To be anchored, onshore turbines require hundreds of cubic metres of concrete, leaving the land they occupy permanently affected. Twenty turbines take up roughly 240 acres as they must be spaced apart. A change of policy would undoubtedly result in high-grade farmland being permanently affected at a time when we are acutely aware of the importance of food security. In addition, the environmental costs of turbine construction and fitting means that the “payback period”, the time before they become environmentally beneficial, is frequently underestimated and invariably unstated by their advocates.

In practice, the majority of people who don’t want wind turbines to destroy their locality would be powerless to stop them. Before the moratorium, notwithstanding planning consent for wind developments being denied by local authorities, planning appeals approved wind developments in spite of local opposition, with the inspectors citing renewable energy targets as being more important than planning considerations. Taken to its logical conclusion, this means that it was – and would be again – virtually impossible to defeat applications through the planning system. Surely, the views of local people and their elected representatives should be the defining determinate in all such matters.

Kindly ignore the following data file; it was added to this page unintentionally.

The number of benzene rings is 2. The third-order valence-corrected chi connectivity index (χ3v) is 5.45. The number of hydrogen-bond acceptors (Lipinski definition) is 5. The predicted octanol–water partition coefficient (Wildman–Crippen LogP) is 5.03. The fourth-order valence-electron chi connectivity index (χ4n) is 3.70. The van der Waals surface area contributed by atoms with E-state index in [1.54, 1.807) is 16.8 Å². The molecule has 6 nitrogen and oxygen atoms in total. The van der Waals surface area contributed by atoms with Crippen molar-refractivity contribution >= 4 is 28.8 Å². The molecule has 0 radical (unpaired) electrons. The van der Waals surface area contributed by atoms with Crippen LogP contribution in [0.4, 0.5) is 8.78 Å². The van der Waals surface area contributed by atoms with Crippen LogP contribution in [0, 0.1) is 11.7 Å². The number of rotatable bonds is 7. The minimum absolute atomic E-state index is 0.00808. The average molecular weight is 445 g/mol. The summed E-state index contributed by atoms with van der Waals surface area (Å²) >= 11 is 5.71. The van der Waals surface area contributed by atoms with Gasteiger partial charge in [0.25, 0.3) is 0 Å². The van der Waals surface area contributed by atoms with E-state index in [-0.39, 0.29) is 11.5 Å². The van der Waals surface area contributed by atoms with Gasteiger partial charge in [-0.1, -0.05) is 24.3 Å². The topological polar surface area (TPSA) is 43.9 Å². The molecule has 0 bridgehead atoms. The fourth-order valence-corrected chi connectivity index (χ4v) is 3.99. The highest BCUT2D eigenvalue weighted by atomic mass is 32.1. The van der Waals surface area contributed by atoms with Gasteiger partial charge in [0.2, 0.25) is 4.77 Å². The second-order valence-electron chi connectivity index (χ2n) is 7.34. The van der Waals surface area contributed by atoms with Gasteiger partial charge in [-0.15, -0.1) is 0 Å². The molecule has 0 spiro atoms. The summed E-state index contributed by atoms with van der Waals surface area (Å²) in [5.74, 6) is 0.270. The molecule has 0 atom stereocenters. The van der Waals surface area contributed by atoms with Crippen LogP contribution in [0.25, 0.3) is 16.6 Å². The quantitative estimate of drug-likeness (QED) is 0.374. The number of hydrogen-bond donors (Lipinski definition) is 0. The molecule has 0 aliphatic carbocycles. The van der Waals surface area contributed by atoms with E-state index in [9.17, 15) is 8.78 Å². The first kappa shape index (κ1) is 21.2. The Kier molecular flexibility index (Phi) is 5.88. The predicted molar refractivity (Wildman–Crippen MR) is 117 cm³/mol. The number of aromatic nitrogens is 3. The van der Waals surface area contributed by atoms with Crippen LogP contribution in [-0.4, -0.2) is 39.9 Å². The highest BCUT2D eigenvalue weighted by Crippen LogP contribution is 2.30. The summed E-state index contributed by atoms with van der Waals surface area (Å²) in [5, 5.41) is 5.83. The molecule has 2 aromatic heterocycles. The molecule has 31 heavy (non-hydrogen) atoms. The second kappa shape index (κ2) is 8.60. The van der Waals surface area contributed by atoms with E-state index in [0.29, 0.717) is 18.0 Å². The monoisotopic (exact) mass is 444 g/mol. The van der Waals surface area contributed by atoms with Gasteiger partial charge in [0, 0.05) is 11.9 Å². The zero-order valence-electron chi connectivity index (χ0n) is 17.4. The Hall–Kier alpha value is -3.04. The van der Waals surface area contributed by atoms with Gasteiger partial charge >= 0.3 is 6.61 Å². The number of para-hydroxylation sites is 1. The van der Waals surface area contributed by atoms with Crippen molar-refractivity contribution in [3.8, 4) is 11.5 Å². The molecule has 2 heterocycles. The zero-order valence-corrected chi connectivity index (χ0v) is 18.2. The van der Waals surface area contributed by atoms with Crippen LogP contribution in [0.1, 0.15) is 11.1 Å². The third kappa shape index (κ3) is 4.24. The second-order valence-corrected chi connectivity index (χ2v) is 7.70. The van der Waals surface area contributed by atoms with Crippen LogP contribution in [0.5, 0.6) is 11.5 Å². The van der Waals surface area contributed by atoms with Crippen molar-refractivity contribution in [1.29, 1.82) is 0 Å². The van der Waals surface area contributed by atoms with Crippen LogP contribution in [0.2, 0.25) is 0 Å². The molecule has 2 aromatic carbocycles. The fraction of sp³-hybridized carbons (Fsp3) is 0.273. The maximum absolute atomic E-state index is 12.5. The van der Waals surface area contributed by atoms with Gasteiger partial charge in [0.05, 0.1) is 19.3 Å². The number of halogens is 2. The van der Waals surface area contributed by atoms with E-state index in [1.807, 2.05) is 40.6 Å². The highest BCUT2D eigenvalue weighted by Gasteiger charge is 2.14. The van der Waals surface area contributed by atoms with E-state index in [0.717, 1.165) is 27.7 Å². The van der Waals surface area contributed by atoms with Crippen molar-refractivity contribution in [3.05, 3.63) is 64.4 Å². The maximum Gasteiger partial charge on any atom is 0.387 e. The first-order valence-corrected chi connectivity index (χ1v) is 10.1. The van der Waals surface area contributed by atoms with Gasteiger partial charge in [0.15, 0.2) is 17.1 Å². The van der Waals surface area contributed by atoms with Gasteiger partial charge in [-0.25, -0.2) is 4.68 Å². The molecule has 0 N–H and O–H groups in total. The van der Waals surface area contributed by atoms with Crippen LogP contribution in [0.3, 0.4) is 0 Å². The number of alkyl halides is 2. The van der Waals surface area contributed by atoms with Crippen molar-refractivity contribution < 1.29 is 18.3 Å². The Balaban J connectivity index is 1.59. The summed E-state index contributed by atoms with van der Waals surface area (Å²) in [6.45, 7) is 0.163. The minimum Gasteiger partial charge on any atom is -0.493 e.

Onshore wind remains unpopular and local opposition is likely to be intense and politically damaging. Widely cited polling (paid for by the Renewable Energy Foundation) is often cited by advocates of a change in policy. However, analysis of this polling reveals that only 29 per cent actively support the building of onshore wind farms near them, and among people who own their property the figure falls to just 21 per cent.

Onshore wind may appear economically desirable at a time when the price of gas – used to determine the “reference price” for subsidy under Contracts for Difference – is high. However, gas shortages are invariably followed by gluts. Consequently, we could well end up paying subsidies over decades to energy companies keen to cash-in on what they know are short-term conditions.

Though there are profits to be made from onshore wind installations which would enrich a few now, the communal cost for generations to come that such industrialisation of the countryside brings is surely too great for Conservatives to bear.

Sir John Hayes MP (Con)
Sir Geoffrey Cox MP (Con)
Sir Edward Leigh MP (Con)
Rt Hon David Jones MP (Con)
Rt Hon Sir Gregory Knight MP (Con)
Rt Hon David Davis MP (Con)
Sir Christopher Chope OBE MPed (Con)
Sir William Cash MP (Con)
Adam Holloway MP (Con)
Andrew Lewer MP (Con)
Andrew Percy MP (Con)
Bob Blackman MP (Con)
Caroline Johnson MP (Con)
Craig MacKinlay MP (Con)
Dr Daniel Poulter MP (Con)
Greg Smith MP (Con)
Ian Liddell-Grainger MP (Con)
James Gray MP (Con)
James Grundy MP (Con)
John Stevenson MP (Con)
Julian Lewis MP (Con)
Richard Drax MP (Con)
Sammy Wilson MP (DUP)
Baroness Nicholson (Con)
Lord Horam (Con)